The real name of GEORGE SAND was Amantine Lucille Aurore Dupin. She married young, but soon separated from her husband and went to Paris to earn a living. Literature attracted her very strongly, and after some tentative efforts she published, in 1831, Rose et Blanche and Indiana, two novels of importance. From that time her position was assured in the eye of the public. Her first novels dealt much with the "divine right" of passion. They were, however, fresh, vigorous and of excellent style. "They made the novel a form of literature capable of being the vehicle of thought." About 1840 she entered a new field and produced for some time a different type of work. Towards 1850 her life, which hitherto she had lived too well rather than wisely, fell into quieter paths, in which it remained until the end. She lived chiefly in the country district of Berri, at the village of Nohant. The environment gave rise to several books dealing with country life-such as The Sea of the Devil (1846), La Petite Fadette (1849). A French critic has said that her masculine friendships-which were various and vivid―gave the key to the history of her work: thus She and He, an ungentle book, was due to Alfred de Musset, Lucrezia Floriani to Chopin, while the critic, Henri de Latouché exer

cised a most valuable influence on the formative

period of her early life. larly rapid writer, and spondingly voluminous. Her work covers a wide range in subject, though all connected by the spirit of revolt against established usage, which found a not inconsiderable place in her life. Her novels have been called "improvisations." They were collected after her death in something over a hundred volumes.

George Sand was a singuher production was corre

PROSPER MÉRIMÉE, novelist and short-story writer, was born at Paris in 1803. He was interested in the romantic movement, but after a time became dissatisfied and turned against it the weapon of his ridicule. He had means of his own and entered government service, where his literary achievement was not very large. After 1848 he was made a Senator under Napoleon III. He died in 1870 while France was plunged in the disasters of her war with Germany. Mérimée presents a strong contrast to the writers who have just been mentioned, both in matter and in manner. The bulk of his work was not large, in fact it was comparatively limited. He had a touch of cynicism in his character which led him to avoid the extravagances of romanticism proper. This lessened his production. And in the style of his works there is a marked departure from the typical romantic standard. His earliest work, La Théâtre de Clara Gazul, consisting of plays, nominally by a Spanish actress, appeared in 1825, and was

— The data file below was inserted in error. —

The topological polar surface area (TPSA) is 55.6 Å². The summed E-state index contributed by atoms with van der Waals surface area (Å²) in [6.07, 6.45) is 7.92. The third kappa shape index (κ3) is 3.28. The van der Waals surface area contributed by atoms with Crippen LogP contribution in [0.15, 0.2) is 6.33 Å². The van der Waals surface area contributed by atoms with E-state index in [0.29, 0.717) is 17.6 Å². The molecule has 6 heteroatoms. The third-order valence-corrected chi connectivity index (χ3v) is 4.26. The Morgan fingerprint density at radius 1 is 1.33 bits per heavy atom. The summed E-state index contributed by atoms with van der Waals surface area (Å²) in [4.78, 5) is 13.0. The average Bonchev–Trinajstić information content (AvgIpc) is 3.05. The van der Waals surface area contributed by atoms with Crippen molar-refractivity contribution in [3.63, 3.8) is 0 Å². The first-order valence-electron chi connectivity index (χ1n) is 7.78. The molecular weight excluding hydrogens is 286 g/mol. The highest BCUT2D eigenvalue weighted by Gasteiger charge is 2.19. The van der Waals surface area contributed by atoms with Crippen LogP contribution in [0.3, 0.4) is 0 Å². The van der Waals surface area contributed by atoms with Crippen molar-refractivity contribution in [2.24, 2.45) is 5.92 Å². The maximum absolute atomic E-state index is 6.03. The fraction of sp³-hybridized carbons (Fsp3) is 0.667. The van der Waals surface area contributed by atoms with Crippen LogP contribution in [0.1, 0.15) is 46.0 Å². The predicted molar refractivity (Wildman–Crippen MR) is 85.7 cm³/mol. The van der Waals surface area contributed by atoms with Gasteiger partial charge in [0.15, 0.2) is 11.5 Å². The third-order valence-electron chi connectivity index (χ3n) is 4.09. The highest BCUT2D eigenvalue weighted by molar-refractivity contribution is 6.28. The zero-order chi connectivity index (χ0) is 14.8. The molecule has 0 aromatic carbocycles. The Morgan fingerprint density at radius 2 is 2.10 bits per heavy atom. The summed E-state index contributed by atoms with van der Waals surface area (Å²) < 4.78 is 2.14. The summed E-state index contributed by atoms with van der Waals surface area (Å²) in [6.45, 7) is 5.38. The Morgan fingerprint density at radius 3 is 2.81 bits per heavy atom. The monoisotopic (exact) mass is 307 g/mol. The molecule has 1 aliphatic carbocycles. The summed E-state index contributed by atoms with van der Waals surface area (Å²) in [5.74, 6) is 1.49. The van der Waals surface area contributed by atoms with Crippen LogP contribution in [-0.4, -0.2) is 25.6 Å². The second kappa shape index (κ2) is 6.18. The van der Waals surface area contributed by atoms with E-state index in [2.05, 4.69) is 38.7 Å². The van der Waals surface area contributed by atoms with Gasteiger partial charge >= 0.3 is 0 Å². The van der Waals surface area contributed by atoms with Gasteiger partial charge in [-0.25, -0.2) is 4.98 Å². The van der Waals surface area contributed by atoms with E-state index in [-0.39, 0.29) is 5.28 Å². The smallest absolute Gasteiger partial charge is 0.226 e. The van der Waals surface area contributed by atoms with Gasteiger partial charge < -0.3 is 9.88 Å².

followed in 1827 by La Guzla, which purported to be translations from Slav prose and verse. But in his later works his characteristics are most pronounced. Some of these-all short, and produced at very unequal intervals-are: Colomba (1840), Mateo Falcone, La Double Méprise, Lokis. These show tendencies that were not at all in accord with the romantic tradition. They show a restraint, a reserve, an impersonality, a simplicity in narrative which was quite unusual in the years immediately following mil-huit-cent-trente. By some Mérimée is considered the best French prose writer of the century.

Next to Mérimée we may place THÉOPHILE GauTIER, "the gentleman with the red waistcoat." As prose in so far as style is concerned the two" exhibit French in a perfection which, since the seventeenth century, it had not possessed." Gautier was born in 1811 in Gascony. He was introduced to Victor Hugo and became an unbounded admirer of the great poet. He was the leader of the petit cénacle, of the romantic school and led the applause at the Théâtre Français on the memorable night of 25th February, 1830. He was conspicuous among the "geniuses " who crowded the pit by reason of his flaming red waistcoat and his great mass of hair. In 1830 he published a volume of verse. In 1835 appeared Mademoiselle de Maupin. It is a novel of the most marked romantic type. Our poet Swinburne has called it somewhat too indulgently-" the golden book of spirit and of sense." It has received a great